42. The method according to claim 39, wherein said storing step stores a signal, which has been digitized at a frequency based upon a sampling theorem, as data.
43. The method according to claim 42, wherein said generating step includes the steps of:
forming an address clock having a frequency identical with that of the digitizing frequency and a data clock having a period which is a whole-number multiple of that of the address clock; and
forming an address signal in synchronization with the address clock based upon transmission data input in synchronization with the data clock.
44. The method according to claim 39, wherein said generating step includes the step of converting the digital data into discrete analog data.
45. The method according to claim 40, wherein each of the plurality of signals having the mutually different frequencies has a waveform whose envelope is shaped.
46. The method according to claim 41, wherein each of the plurality of signals having the mutually different frequencies has a waveform whose envelope is shaped.
47. A method for receiving a spread-spectrum signal, said method comprising the steps of:
storing, as digital data, a signal having a waveform that is determined from a prescribed reverse spread-spectrum code sequence;
generating the signal having the determined waveform based upon said data; and
demodulating data from said signal generated by said generating step and a received signal.
48. The method according to claim 47, wherein said generating step includes the steps of:
reading data which has been stored by said storing step in dependence upon the received signal;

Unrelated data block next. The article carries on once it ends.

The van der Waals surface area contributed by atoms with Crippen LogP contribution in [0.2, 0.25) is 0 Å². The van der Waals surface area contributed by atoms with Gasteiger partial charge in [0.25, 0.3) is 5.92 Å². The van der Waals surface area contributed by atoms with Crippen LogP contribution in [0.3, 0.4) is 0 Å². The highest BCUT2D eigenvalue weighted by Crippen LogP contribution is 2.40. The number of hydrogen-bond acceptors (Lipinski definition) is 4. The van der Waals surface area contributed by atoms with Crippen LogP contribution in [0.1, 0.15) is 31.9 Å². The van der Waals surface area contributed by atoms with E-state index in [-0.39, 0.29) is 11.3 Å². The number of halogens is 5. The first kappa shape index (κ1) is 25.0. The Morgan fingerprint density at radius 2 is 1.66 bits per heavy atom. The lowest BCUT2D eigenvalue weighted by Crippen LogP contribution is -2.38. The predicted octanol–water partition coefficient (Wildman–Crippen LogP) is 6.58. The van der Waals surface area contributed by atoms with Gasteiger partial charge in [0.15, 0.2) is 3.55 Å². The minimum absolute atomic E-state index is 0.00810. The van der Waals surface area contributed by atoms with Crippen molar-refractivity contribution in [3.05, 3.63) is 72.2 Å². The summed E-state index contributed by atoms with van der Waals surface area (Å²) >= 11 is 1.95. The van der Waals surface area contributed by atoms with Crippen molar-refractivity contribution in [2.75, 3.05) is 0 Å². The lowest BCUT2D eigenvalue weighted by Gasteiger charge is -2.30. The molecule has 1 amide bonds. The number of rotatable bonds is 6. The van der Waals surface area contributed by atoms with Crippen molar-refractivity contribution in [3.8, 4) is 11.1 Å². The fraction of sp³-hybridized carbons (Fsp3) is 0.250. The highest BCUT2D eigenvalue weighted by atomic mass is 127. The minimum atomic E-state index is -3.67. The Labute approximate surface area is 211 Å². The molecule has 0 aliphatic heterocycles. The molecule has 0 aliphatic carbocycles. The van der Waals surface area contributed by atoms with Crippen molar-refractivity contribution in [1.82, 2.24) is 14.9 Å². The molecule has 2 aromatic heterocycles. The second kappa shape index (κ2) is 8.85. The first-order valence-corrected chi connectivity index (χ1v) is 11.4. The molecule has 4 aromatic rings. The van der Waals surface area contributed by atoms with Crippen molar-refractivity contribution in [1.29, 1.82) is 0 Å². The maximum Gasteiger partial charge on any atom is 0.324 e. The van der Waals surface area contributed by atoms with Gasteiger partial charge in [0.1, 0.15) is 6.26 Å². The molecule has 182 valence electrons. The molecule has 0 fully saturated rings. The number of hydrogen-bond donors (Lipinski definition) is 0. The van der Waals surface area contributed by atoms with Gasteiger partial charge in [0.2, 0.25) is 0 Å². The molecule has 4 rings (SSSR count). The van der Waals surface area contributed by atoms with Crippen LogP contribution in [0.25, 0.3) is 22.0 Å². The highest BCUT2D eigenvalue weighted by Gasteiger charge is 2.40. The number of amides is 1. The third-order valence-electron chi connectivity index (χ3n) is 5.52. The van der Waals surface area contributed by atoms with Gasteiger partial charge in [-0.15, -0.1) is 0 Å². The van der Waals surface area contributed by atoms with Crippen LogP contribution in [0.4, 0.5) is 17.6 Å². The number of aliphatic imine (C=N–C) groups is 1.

forming the signal having the predetermined waveform based upon the data read out by said reading step;
producing a signal having a prescribed frequency; and
multiplying the signal formed by said forming step by the signal having the prescribed frequency produced by said producing step.
49. The method according to claim 48, wherein said signal has a waveform obtained by combining a plurality of signals having mutually different frequencies corresponding to each digit and the value of each digit in the spread-spectrum code sequence.
50. The method according to claim 48, wherein said signal has a waveform obtained by combining a plurality of signals, which have mutually different frequencies corresponding to digits in the spread-spectrum code, upon reversing the phases of the signal in dependence upon the value of each digit.
51. The method according to claim 47, wherein said storing step stores a signal, which has been digitalized at a frequency based upon a sampling theorem, as data.
52. The method according to claim 51, wherein said generating step includes the steps of:
forming an address clock and a data clock having a period which is a whole-number multiple of that of the address clock based upon the signal, which is generated by said generating step, and the received signal; and